The importance of a good Seating Plan by @ClassCharts. Where a student sits, and who they sit with, has a huge impact on learning.
This may sound obvious but research from Montana State University finds that by using seating charts teachers feel twice as effective in the classroom and the attainment of lower ability (novice) students in state tests is doubled. For UK schools this means that the attainment of those key “below C” students can be increased by using seating plans in lessons. One innovative seating plan solution is Class Charts which was developed by a teacher with 16 years of experience in the classroom.
» Creating a positive learning environment. When I first started out teaching over 10 years ago, I was determined to be the best teacher I could possibly be.
I was confident(ish) with the maths and was enthusiastic about the pedagogical understanding I had developed whilst doing my PGCE. I wanted to be a positive role model to the students I taught as well as those I looked after pastorally in my tutor group. I was driven and determined to be successful and put in a lot of hours into ensuring everything I did was of the highest quality. Resourceaholic: MEI Conference 2015.
Last week was an incredibly busy week for me.
20 psychological principles for teachers #17 Classroom management. It’s an oft-repeated truism that nobody rises to low expectations.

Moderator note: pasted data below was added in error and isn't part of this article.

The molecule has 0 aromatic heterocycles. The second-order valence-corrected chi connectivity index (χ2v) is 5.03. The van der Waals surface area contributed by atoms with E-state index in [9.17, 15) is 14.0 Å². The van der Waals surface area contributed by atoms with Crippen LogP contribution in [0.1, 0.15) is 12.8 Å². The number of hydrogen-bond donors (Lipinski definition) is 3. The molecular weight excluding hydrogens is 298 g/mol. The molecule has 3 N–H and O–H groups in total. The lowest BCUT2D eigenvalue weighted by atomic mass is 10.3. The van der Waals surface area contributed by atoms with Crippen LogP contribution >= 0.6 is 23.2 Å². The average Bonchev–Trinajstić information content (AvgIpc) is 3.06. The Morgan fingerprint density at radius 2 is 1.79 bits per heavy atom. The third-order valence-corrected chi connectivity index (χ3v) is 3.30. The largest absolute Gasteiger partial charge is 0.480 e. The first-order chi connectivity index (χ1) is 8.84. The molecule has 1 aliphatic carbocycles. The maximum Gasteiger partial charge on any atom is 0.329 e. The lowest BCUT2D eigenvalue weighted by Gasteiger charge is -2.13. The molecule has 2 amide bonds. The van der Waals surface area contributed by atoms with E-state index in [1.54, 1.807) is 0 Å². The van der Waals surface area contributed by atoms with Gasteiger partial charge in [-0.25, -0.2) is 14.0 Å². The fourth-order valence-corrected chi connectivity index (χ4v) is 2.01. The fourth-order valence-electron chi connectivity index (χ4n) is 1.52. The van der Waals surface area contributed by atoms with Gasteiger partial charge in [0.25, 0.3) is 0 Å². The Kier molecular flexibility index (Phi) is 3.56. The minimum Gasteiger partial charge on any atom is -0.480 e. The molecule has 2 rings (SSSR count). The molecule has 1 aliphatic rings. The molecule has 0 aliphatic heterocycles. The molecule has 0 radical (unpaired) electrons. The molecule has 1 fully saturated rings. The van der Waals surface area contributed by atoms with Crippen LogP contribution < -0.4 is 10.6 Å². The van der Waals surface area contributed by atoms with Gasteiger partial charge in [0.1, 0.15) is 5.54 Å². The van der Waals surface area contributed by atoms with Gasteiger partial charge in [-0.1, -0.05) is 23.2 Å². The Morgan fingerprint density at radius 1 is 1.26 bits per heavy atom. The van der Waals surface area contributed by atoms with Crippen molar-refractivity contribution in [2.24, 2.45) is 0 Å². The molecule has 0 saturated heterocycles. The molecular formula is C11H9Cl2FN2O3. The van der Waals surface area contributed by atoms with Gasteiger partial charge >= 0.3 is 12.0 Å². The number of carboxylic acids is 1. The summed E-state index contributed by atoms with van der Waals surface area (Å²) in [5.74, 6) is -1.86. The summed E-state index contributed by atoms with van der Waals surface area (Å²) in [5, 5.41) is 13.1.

This is as true of standards of behaviour as it is for academic achievement; the more you expect, the higher you place the bar, the less children will expect to get away with. What we accept becomes acceptable. Why is it that students always seem to understand, but then never remember? Preamble I’ve had a week to think about what direction I’d like to take with this blog, and what questions or issues it should take on.
Do I focus just on mathematics? Teaching for keeps: What Works & Why? 30 Ideas by @powley_r. Dropbox - marking strategies. 10 facts about learning that are scientifically proven and interesting for teachers. Ten easy ways to demonstrate progress in a lesson. Where the Laws No Longer Hold. Third in a finite series on infinity (see posts 1 and 2) Somehow, I suspect I wouldn’t survive long on the frontier.
Drop me in the American West, circa 1850, and I fear my math-blogging and bad-drawing skills might not carry me far. I need indoor plumbing. I need the rule of law. Taking Back The F-Word. My pet peeve these days is that everyone assumes that when describing lessons, the word “fun” implies a crappy lesson lacking depth that involves running around, searching for things, spinning endlessly on the spot or solving a murder mystery.
It shouldn’t! It never did before those silly ideas! I’m taking back the F-Word. My lessons are fun. David Didau: The Learning Spy. We all want progress, but if you’re on the wrong road, progress means doing an about-turn and walking back to the right road; in that case, the man who turns back soonest is the most progressive.C.
Plenary Prefects. Twitter really is a marvellous place.